Stack some Firewood

A stack of fire wood is a simple detail that can be repeated in numerous places on you layout, and yet they will never be out of place, and it will never seem like there are too many. A stack of fire wood works nicely beside any residence, a campground, or an outdoor business, like a produce stand or flea market,

Time and Difficulty

A super-simple project that can be completed in a few minutes.

Select Hardwoods

The best looking fire wood is made of real wood. There are two criteria I look for a natural wood twig to use for firewood. First, a tight grain and second, an outer layer that looks like tree bark. A tight grain is necessary so the the cut wood retains its solid, wood-like appearance. Some twig varieties will fray or split on the ends giving an unacceptable appearance. The second quality is a nice outer bark. Not only should the outer layer look like actual tree bark, but it should not fall off when it dries.

I have found three plants varieties that produce tight-grained non-fibrous twigs with an outer layer that resembles tree bark. The three varieties I recommend are:

  • Maple
  • Dogwood
  • Azalea
The twigs of the Azalea and the Dogwood (right) have an amazing looking bark that looks very natural and to scale.
The Dogwood tree produces twigs that can be split open to look exactly like split logs.

Once you’ve selected the wood, use a jig to cut it to length. Wider pieces can be split, just like real wood. Use carpenter’s glue to stack and secure your woodpile.


A Weedy Track Siding

Spur sidings are rarely used or maintained to the degree that main trackage and passage sidings are maintained. Spur sidings might be privately owned and not served by the railway’s maintenance-of-way equipment. It’s not uncommon for a spur siding to have weeds growing within the ballast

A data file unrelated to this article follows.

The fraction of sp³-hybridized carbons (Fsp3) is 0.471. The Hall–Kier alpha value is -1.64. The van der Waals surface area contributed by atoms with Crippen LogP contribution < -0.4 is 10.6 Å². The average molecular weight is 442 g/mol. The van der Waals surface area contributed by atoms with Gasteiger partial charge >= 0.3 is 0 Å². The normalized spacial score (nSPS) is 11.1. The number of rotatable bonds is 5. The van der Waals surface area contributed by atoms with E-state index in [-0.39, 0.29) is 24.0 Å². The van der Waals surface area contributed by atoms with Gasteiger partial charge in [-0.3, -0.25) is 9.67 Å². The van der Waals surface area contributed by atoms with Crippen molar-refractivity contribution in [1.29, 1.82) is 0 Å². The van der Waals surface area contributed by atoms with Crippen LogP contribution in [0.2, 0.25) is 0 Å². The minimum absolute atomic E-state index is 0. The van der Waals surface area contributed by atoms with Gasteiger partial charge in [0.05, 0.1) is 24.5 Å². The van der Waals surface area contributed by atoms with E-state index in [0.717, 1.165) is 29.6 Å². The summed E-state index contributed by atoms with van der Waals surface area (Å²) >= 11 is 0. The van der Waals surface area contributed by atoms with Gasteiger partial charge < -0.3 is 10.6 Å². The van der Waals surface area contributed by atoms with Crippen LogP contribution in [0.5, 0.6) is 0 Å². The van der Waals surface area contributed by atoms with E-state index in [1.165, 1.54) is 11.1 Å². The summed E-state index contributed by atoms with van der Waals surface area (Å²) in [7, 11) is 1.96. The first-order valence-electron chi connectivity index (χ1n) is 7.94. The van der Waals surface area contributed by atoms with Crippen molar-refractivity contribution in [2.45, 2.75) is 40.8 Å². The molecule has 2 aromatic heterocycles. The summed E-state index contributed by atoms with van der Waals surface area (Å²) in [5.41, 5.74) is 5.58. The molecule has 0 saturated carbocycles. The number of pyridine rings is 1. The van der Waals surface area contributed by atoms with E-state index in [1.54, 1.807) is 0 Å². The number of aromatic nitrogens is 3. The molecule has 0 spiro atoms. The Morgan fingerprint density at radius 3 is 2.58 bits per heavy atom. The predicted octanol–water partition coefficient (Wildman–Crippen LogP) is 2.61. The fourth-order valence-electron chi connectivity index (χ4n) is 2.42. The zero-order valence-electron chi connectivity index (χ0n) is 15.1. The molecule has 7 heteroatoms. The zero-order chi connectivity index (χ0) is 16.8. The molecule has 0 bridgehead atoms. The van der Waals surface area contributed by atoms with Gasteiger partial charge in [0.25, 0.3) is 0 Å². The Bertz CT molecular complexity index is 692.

Time and Difficulty

This is a simple project that can be done in just a short time, but really adds detail to your layout. It is a very easy way to improve the realism and short siding can be completed in less than an hour.

What You’ll Need

  • tacky glue
  • white or carpenter’s glue.
  • scissors
  • commercial grass Fiber or a wide natural fiber paint brush
  • small chunks of ground foam in grass color
  • finely ground foam in assorted grass colors

This is my own technique. There may be other techniques that are just as good or even better, but this will get you started. First, squirt a glob of tacky glue about half the diameter of a dime, wherever you want the grass to grow the tallest. That is typically next to the cross ties, rails, bridge abutments, tunnel buttresses, discarded lumber, ledge rocks, coal heaps, equipment boxes, fence posts, etc.; places where mowers don’t reach and people and animals don’t tread. Pinch the long grass fibers or paint brush bristles between your finger and thumb, and cut to about one inch length. Without letting go, work one end of the fibers down into the glue with a tight, circular motion making sure the outside edges are covered. Hold it until the fibers will stand up on their own. Repeat until you are satisfied with the coverage and density of the tall grass.

A rarely used track siding covered by weeds

Continue by gluing small clumps of grass-colored foam between the ties, especially on the ends.

The weedy siding will have a more convincing appearance, especially if the weeds are growing around discarded equipment.